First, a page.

The entrusting of himself into another’s care remains the same but importantly Jesus added something that the Psalmist hadn’t – Jesus deliberately entrusted himself into the hands of his Father. Although he had suffered for a long period on the cross and cried out as the Father turned his face away his faith in his Father never faltered. Finally, how could he pray about being redeemed for he himself stood in no need of being redeemed? How useful Scripture proved to our Lord at this time and he demonstrates even in this extreme situation an intelligent understanding of the OWrd of God.

It was indeed a remarkable thing to be able to cry out with a loud voice at such a time and he certainly did so in order that others might hear what he had to say. His trust in his Father’s love and care was undiminished. His God who had turned his face away when he bore the sin of his people was still his Father and still worthy of his trust.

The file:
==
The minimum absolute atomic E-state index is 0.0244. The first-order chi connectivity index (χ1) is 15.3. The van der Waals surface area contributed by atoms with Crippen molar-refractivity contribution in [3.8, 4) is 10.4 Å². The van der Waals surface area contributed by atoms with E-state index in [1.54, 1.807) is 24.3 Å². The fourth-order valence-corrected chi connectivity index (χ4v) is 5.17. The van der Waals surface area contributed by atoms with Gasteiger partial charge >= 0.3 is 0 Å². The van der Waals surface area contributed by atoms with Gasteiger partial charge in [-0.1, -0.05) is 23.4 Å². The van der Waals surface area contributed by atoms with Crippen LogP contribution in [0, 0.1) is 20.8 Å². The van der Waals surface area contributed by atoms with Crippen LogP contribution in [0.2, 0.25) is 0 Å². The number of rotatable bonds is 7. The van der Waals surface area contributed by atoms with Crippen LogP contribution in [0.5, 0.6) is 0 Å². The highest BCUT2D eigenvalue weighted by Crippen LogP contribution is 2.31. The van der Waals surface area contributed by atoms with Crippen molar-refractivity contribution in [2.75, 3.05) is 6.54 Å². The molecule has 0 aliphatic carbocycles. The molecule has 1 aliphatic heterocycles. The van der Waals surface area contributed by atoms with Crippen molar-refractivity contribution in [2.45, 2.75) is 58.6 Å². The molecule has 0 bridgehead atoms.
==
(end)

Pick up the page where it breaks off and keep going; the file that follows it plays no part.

Extraordinary events call out for a response, a reaction, and Luke in continuing his account of this eventful day records three different sets of reactions : the centurion, the crowd and Jesus’ acquaintances. We will consider them in turn.

·        The Centurion
Luke prefaces his remarks about the centurion with these words:

v.47 “Now when the centurion saw what had taken place...”

Presumably the centurion had been present throughout the day and seen everything that had taken place. He would have seen and heard Jesus interaction with the crowds as he was taken to the site of the crucifixion. He would have heard Jesus praying for the forgiveness of those who didn’t know what they were doing. He would have seen how he coped with the mockery and the insults. He would have doubtless listened with astonishment as Jesus promised the thief crucified alongside him a place in Paradise that very day. Then he would himself have experienced that strange darkness that covered and remained upon the land for three hours and finally he would have heard the Saviour’s confident entrusting of his spirit into his Heavenly Father’s hands.